The U.S. Supreme Court struck down Washington, D.C.’s 30-year handgun ban in 2008. The court held that the right to keep and bear arms is an individual right (not just a state-militia right as gun-grabbers argued) for self-defense.
The court also struck down a provision requiring rifle and shotgun owners to keep their weapons unloaded, disassembled, or locked.
The court struck down a handgun ban in Chicago in 2010.
The high court faces another Second Amendment case with huge implications. Gun owners in New York City sued the government over a law that barred residents from carrying a licensed, locked, and unloaded gun outside city limits, even if the gun owner was going to a gun range or a second home.
A lower court upheld the law, but when the Supreme Court agreed to hear the case, the city modified it to allow owners to transport weapons outside the city. New York hoped to thwart an unfavorable Supreme Court ruling, but the justices don’t consider the issue moot. The high court will hear arguments today. From the Wall Street Journal:
But gun advocates were unwilling to declare victory [despite the modified law], because they saw the case as a chance to put a broader agenda before the court. “Unable to flatly ban the possession of handguns in the home, many local governments have responded by erecting obstacles to acquiring them,” the plaintiffs said when urging the court to hear the New York case. Their petition listed other measures they consider unconstitutional, including a $25 tax on firearms sales imposed in Chicago and Seattle and a $5 fee California collects from gun purchasers to fund police.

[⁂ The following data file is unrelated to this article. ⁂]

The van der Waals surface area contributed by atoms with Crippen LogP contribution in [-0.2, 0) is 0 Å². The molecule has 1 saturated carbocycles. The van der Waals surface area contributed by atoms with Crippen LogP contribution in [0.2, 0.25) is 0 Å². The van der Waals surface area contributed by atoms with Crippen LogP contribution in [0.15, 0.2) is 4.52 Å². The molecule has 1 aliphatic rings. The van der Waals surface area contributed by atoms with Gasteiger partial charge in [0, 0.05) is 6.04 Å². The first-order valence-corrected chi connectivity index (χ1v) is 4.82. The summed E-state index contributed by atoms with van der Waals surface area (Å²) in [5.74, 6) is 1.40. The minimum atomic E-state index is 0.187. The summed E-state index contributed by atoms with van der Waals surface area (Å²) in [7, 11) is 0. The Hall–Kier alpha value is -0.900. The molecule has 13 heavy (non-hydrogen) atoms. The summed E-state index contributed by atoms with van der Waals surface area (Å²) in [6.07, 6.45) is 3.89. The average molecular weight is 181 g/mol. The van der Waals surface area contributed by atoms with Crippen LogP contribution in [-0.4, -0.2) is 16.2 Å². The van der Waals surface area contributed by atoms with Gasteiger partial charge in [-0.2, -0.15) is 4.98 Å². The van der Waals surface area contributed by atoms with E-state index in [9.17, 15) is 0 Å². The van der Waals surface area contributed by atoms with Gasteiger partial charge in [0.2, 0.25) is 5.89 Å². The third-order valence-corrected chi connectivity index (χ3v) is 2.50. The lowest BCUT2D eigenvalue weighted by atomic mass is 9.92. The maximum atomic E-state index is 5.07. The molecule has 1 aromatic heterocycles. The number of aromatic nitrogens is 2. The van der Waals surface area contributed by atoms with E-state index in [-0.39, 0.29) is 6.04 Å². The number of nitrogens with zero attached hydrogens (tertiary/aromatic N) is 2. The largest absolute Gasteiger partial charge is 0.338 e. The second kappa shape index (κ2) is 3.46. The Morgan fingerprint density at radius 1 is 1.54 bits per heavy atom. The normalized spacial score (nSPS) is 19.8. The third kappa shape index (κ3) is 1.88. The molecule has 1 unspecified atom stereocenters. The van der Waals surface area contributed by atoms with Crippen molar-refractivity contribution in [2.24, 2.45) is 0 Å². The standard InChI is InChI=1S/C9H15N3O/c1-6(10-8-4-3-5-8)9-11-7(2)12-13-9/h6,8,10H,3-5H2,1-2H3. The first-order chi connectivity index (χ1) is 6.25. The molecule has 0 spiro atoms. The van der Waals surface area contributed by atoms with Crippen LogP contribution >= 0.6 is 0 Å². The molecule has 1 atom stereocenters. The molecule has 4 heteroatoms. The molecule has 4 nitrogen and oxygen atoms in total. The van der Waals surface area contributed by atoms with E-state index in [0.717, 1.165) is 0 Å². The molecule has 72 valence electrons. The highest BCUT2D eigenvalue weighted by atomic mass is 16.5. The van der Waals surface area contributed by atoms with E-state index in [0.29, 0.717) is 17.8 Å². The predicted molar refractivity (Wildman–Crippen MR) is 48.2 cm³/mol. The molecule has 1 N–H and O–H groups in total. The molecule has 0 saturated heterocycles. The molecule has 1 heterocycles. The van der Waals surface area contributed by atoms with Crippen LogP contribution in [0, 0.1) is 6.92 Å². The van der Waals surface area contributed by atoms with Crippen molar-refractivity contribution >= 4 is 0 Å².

In its brief, New York City observed that for centuries it has been “the nation’s largest urban center and a primary locus of trade and travel” that necessitates special public safety measures. As early as 1763, the city says, it began enacting gun regulations and continued to tailor them through the present, when, with 8.5 million residents, it is by far the most densely populated U.S. city…Relatively few other state or local governments impose such restrictions, however.